When the Mozilla Foundation recently announced its one-year anniversary, I thought, “Wait a minute! Hasnt Mozilla been around for many years?” I then realized that the anniversary referred not to the Mozilla browser but to when the browser was freed from its corporate entanglements with Netscape/AOL and the Mozilla Foundation itself was formed as an independent entity. As companies from Sun to even Microsoft think about open-sourcing some of their products, they would do well to remember Mozillas history and learn from its successes and mistakes.
Recent weeks have seen some major advancements for the Mozilla browser, as the latest security hole in Microsofts aging Internet Explorer became the straw that broke the camels back for many users.
Given that these users turned more often than not to Mozilla, it seems like a good time to look at the history of the Mozilla project, one of the most significant technologies to make the transition from proprietary commercial product to open source.
In 1998, in what was rightly seen as an act of desperation, Netscape announced that it would open-source its Navigator browser technology as the Mozilla project. However, Navigator itself never did go open source—the Netscape developers leading the Mozilla project determined that Navigators bloated code would make it impossible for them to make necessary advancements.
The developers thus decided to scrap the Navigator code and build a Mozilla browser from scratch. This was the right move as far as the browser was concerned, but it sounded the death knell for Netscape.
The Mozilla project saw a delay of two years, during which Netscape made mistake after mistake. One of the biggest was that the Mozilla project was never fully freed from Netscape. Most of the developers and support for the project came from Netscape, so the Mozilla developers, not surprisingly, were sensitive to Netscapes wishes. Unfortunately, these wishes served to set back the adoption and spread of the Mozilla browser by at least two more years.
Probably the most damaging decision Netscape made was to target Mozilla at developers and the next-generation Netscape browser suite at users, with the idea that advances made to Mozilla would eventually make their way into the suite. This turned users off to Mozilla even though it was functionally superior to its sister product.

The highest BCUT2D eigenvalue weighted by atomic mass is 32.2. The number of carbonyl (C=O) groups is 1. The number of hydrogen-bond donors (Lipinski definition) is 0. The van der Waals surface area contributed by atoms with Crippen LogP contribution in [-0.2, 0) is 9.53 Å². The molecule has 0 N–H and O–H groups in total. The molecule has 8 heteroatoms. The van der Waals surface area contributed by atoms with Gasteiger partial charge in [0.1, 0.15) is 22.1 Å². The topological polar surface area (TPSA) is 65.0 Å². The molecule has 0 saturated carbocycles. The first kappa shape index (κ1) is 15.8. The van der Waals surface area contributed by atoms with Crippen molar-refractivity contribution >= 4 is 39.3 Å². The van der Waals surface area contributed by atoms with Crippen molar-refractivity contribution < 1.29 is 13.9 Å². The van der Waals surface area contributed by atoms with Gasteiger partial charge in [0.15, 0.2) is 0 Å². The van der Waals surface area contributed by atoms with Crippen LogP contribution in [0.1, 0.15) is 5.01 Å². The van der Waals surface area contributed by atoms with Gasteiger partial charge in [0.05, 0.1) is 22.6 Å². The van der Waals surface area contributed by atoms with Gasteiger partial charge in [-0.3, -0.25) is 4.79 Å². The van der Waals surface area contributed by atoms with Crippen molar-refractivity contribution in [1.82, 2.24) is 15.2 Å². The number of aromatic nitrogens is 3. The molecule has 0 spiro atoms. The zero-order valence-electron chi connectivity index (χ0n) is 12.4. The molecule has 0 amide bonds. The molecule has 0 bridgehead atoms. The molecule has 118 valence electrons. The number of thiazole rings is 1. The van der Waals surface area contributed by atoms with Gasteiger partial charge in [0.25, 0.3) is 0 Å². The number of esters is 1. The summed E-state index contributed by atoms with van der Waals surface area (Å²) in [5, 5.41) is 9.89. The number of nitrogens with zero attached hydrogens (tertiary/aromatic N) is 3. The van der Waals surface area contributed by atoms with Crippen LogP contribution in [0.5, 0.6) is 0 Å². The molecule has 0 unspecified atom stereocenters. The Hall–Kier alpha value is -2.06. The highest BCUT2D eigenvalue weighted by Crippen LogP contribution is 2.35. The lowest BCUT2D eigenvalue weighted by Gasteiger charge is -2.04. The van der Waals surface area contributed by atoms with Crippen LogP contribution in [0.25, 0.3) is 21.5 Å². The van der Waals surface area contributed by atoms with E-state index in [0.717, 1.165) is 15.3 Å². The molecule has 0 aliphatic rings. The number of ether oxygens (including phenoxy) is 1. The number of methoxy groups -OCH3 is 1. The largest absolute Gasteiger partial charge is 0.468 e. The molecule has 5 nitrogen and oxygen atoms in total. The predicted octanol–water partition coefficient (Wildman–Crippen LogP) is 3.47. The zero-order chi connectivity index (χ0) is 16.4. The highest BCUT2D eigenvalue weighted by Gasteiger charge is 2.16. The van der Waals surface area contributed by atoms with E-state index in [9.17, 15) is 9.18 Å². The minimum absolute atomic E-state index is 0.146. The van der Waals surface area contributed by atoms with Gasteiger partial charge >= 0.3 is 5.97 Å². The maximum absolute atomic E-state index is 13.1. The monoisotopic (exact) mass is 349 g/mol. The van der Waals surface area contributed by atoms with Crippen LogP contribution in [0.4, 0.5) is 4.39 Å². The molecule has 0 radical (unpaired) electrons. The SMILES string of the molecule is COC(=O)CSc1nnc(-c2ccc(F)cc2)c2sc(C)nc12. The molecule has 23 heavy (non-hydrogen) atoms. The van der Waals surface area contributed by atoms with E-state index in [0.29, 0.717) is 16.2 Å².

Netscape then used early Mozilla code in its Netscape 6.0 browser. This proved to be a disaster (we called 6.0 “buggy and slow” in a review) that mainly served to cement IEs place at the top of the browser chain.
Luckily, Mozilla project developers remained dedicated to making the best browser possible and taking their time to do it right. And when Mozilla 1.0 was finally released in 2002, it immediately jumped to the top of the browser hill, thanks to its quality and features.
It also quickly became obvious that Mozilla was superior to the Netscape browser that was using its code base— the Netscape browser ignored many of the Mozilla features that users wanted while adding lots of annoying stuff that mainly served to push products from AOL (which had acquired Netscape during the height of this lunacy).
Now we can finally see what the Mozilla developers can do when working without the Netscape/AOL chains that bound them. Watching the major strides that the Mozilla Foundation has made with Mozilla, the Firefox browser and the Thunderbird mail client, Im left to wonder what would have happened if the developers had had this freedom for the last four years instead of one. The browser market might look a lot different than it does now.
So congratulations to Mozilla, which has proved that an open-source project can rise above lots of boneheaded moves. But if companies truly want their open-source projects to succeed, theyll have a lot easier time if they just let the developers do their jobs.
Labs Director Jim Rapoza can be reached at email@example.com.